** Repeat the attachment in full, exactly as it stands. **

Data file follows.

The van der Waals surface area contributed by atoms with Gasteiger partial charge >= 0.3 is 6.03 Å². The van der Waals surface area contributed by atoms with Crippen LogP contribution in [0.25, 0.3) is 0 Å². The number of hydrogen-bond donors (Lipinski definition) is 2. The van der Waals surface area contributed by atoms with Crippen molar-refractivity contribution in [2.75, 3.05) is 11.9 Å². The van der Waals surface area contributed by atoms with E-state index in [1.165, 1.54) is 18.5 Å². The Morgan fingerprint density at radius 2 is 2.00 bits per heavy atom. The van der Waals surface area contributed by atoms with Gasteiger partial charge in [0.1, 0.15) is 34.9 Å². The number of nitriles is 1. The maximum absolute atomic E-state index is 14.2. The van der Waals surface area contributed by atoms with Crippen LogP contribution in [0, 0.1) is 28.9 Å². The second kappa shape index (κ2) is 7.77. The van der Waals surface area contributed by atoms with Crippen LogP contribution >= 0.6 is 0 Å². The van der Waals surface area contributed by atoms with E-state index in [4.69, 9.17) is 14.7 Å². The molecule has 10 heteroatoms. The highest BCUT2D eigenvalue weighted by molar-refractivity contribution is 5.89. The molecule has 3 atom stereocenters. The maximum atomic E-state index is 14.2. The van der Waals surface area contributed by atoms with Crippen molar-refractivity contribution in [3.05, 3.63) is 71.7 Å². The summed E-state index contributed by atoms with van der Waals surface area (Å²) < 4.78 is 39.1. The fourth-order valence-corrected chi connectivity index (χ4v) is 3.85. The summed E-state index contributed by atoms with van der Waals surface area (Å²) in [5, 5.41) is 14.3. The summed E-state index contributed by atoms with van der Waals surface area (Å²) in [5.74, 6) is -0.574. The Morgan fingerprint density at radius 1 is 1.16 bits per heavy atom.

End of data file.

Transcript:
The van der Waals surface area contributed by atoms with Gasteiger partial charge >= 0.3 is 6.03 Å². The van der Waals surface area contributed by atoms with Crippen LogP contribution in [0.25, 0.3) is 0 Å². The number of hydrogen-bond donors (Lipinski definition) is 2. The van der Waals surface area contributed by atoms with Crippen molar-refractivity contribution in [2.75, 3.05) is 11.9 Å². The van der Waals surface area contributed by atoms with E-state index in [1.165, 1.54) is 18.5 Å². The Morgan fingerprint density at radius 2 is 2.00 bits per heavy atom. The van der Waals surface area contributed by atoms with Gasteiger partial charge in [0.1, 0.15) is 34.9 Å². The number of nitriles is 1. The maximum absolute atomic E-state index is 14.2. The van der Waals surface area contributed by atoms with Crippen LogP contribution in [0, 0.1) is 28.9 Å². The second kappa shape index (κ2) is 7.77. The van der Waals surface area contributed by atoms with Crippen LogP contribution >= 0.6 is 0 Å². The van der Waals surface area contributed by atoms with E-state index in [4.69, 9.17) is 14.7 Å². The molecule has 10 heteroatoms. The highest BCUT2D eigenvalue weighted by molar-refractivity contribution is 5.89. The molecule has 3 atom stereocenters. The maximum atomic E-state index is 14.2. The van der Waals surface area contributed by atoms with Crippen molar-refractivity contribution in [3.05, 3.63) is 71.7 Å². The summed E-state index contributed by atoms with van der Waals surface area (Å²) < 4.78 is 39.1. The fourth-order valence-corrected chi connectivity index (χ4v) is 3.85. The summed E-state index contributed by atoms with van der Waals surface area (Å²) in [5, 5.41) is 14.3. The summed E-state index contributed by atoms with van der Waals surface area (Å²) in [5.74, 6) is -0.574. The Morgan fingerprint density at radius 1 is 1.16 bits per heavy atom.